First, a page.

A pet trust ensures funds and day-to-day care for pets
By Kevin Gault
Edited by Bernard A. Krooks, JD, CPA, LL.M, CELA
For many people, pets are far more than just animals—they’re beloved members of the family. In the unfortunate event that a senior pet owner becomes incapacitated or passes away, setting up a pet trust helps ensure that their pet receives the compassionate care they deserve.
What exactly is a pet trust? It’s a legal agreement that provides for the care and maintenance of one or more companion animals. The grantor is the person who creates the trust and the trustee holds funds for the care of the grantor’s pets. The trustee makes regular payments to a designated caregiver to cover a pet’s food, day-to-day living expenses and medical costs.
Many seniors never think about creating a pet trust, and that can lead to unfortunate consequences. Failure to properly plan for the pet’s life after the pet owner dies causes an estimated 100,000 to 500,000 pets to be sent to animal shelters each year after their owners become incapacitated or pass away. In communities with many senior citizens, pets outliving their owners can comprise half an animal shelter’s population.
Depending on the state in which it is established, a pet trust will continue for the life of the pet or 21 years, whichever comes first. Some states allow a pet trust to continue for the life of the pet without regard for the 21-year limit, which is a good thing for animals with longer life expectancies.
It’s appropriate that the word “trust” is part of the term pet trust—it’s essential to have total trust in the people whom you designate for this agreement. “When a person creates a pet trust, it’s essential that they’re absolutely sure the trustee and caregiver are people who have nothing but the animal’s best interest at heart,” says Michael J. Amoruso, Esq., of Amoruso & Amoruso, LLP in Rye Brook, N.Y.
According to Hyman Darling, President, National Academy of Elder Law Attorneys (NAELA), having open communication is essential: “You have to talk to the people who you’re naming in the trust to make sure they’re willing to take on that responsibility. Give them specific instructions—spell out in specific terms the things you want them to do and make sure they’re OK with it. Make sure that they’re the right people to take care of your pet the way you want them to.”
Here are some tips for setting up a pet trust the right way:
Establish Expectations—Create an information packet that details your pet’s medical history and daily care needs. Make sure the information is easily accessible and specifies the standard of living you want for your pet, including medical care and endof-life decisions. Review the information closely with your trustee and caregiver.
Talk About Money—Determine the funds needed to cover expenses for your pet’s care and specify how they should be distributed from the trustee to the caregiver. Be sure to make the pet trust separate from other trusts in your family. Don’t commingle the money with anybody else’s—in the future, they might claim they have a right to it.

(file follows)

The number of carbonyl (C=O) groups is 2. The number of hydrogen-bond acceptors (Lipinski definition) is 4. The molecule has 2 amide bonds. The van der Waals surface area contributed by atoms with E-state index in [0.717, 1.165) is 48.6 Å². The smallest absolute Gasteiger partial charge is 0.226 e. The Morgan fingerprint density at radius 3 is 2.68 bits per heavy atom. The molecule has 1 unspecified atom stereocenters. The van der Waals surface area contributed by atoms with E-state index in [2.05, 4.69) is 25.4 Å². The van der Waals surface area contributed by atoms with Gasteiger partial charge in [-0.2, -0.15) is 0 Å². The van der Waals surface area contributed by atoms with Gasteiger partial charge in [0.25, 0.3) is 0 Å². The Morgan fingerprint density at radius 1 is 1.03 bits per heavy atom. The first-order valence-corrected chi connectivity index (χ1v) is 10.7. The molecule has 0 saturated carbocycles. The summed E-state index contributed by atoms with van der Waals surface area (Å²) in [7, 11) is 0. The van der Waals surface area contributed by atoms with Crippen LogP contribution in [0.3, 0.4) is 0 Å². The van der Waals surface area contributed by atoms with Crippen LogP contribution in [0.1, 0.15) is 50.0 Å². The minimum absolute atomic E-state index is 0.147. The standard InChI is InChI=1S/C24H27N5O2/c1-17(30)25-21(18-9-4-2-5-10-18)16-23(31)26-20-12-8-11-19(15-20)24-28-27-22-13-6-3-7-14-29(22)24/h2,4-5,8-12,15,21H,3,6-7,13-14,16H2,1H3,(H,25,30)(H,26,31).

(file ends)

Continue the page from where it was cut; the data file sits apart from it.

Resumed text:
Safeguard the Trust—“It’s important to have someone in the role of trust protector,” says Darling. “That person isn’t the trustee or the caregiver. They’re an independent party who watches over everything to make sure the pet is getting the proper care and money is being administered correctly. That person makes sure the people involved are doing the right thing.”
Beware of Scams—Stay on guard for trustees and caregivers who have their own best interests at heart, not your pet’s—they agree to provide care solely because there is a financial incentive to do so. There have been cases in which, when the grantor of the trust passes away, the trustee and caregiver took the money and left town, abandoned the animal or had it euthanized. In a few cases in which a pet has died while under their care, the trustee and caregiver replaced it with a similar-looking pet so they continue to receive payments from the trust.
Contact An Elder Law Attorney—“To make sure the pet trust is done right, I highly recommend seeking out a qualified elder law attorney through NAELA (www.naela.org),” says Amoruso. “Many people are attracted to estate planning documents online that they prepare themselves, but to make sure your documents are executed properly, it’s best to work with an experienced elder law attorney. That way, you’ll be sure that the pet trust will stand up in court if it’s challenged. Also, doing it the right way gives the pet owner peace of mind, knowing that their pet is going to be well taken care of and always have good quality of life.”
Bernard A. Krooks is managing partner of the law firm Littman Krooks LLP (www.littmankrooks.com). A certified elder law attorney, he is a past president of the National Academy of Elder Law Attorneys and past president of the Special Needs Alliance.